thought the House greatly indebted to the hon. Member for Northampton for calling their attention to the conversation to which he had alluded, and sincerely wished the noble Lord the Member for the city of London had confined himself to the cordial cheer with which he greeted the statement of the right hon. Baronet the Secretary of State for the Home Department, respecting his views as to the destruction of the Irish Church.


had been extremely gratified at that part of the speech of the hon. Member for Northamptonshire in which he drew the clear distinction—a distinction never to be forgotten—between the Established Church of Ireland and its temporalities. The distinction was emphatic, and should not be lost sight of: for he knew no one who desired the destruction of that Church, unless by the conversion of its members to the precepts of a purer faith. The Protestants of Ireland had as much right, he contended, to maintain their Church in Ireland as the Roman Catholics had to maintain theirs, which they did by their own exertions: would that the Protestant Church were on the same footing! But the temporalities were another affair. He could not allow that they formed any part of the Irish Church, and he begged to press on the House the consideration of their allocation. Let them remember the debt which they owned to Ireland after so many centuries of misrule, which had ruined the country; he wanted no other authority for this assertion than the Report of the Earl of Devon's Commission. They could never take the affairs of the Irish Church into consideration without making some better allocation of its temporalities. He wished to deprive no man of his vested rights, but would have him retain them for life; but he could not hold out the least hope to those who desired an amalgamation of the two countries, unless some very strong and decisive measure were taken in reference to the temporalities of the Irish Church.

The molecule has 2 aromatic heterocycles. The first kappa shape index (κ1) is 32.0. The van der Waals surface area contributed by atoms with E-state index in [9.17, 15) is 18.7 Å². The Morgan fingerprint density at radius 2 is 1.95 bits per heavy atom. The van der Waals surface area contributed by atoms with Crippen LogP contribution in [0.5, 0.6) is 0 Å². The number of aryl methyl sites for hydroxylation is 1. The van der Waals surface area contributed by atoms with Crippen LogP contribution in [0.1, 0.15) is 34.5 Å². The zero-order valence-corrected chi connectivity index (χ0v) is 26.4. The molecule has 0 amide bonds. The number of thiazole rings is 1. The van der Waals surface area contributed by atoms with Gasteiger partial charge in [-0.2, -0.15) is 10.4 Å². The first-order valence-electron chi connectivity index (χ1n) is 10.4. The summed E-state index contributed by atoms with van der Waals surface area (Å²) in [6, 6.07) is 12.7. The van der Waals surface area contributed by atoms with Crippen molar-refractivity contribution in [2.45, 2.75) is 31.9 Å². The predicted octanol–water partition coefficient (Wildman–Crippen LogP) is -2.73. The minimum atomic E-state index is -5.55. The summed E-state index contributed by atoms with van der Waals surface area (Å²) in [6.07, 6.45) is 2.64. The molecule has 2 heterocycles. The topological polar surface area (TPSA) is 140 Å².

complained of those Gentlemen who had lately on the hustings at public meetings indulged in epithets towards their Catholic fellow subjects, calculated to embitter the feelings which existed between Catholics and Protestants, and to fan the almost extinct flame of religious discord. For his own part, he thought Gentlemen as much bound to be cautious in their expressions on the hustings as in the drawing-room. He could not conceive why these Gentlemen should think fit to describe those as Papists, and their religion as Popery, who, in the Votes which he held in his hand, were called Roman Catholics. If such were the conduct of Gentlemen of education, and who professed to represent the aristocracy of the country, what was to be expected from the ignorant and the low? Protectionists or anti-protectionists, it was by courtesy and argument—not by vituperation and invective—that men would recommend themselves to the good feeling and honourable regard of their fellow-countrymen.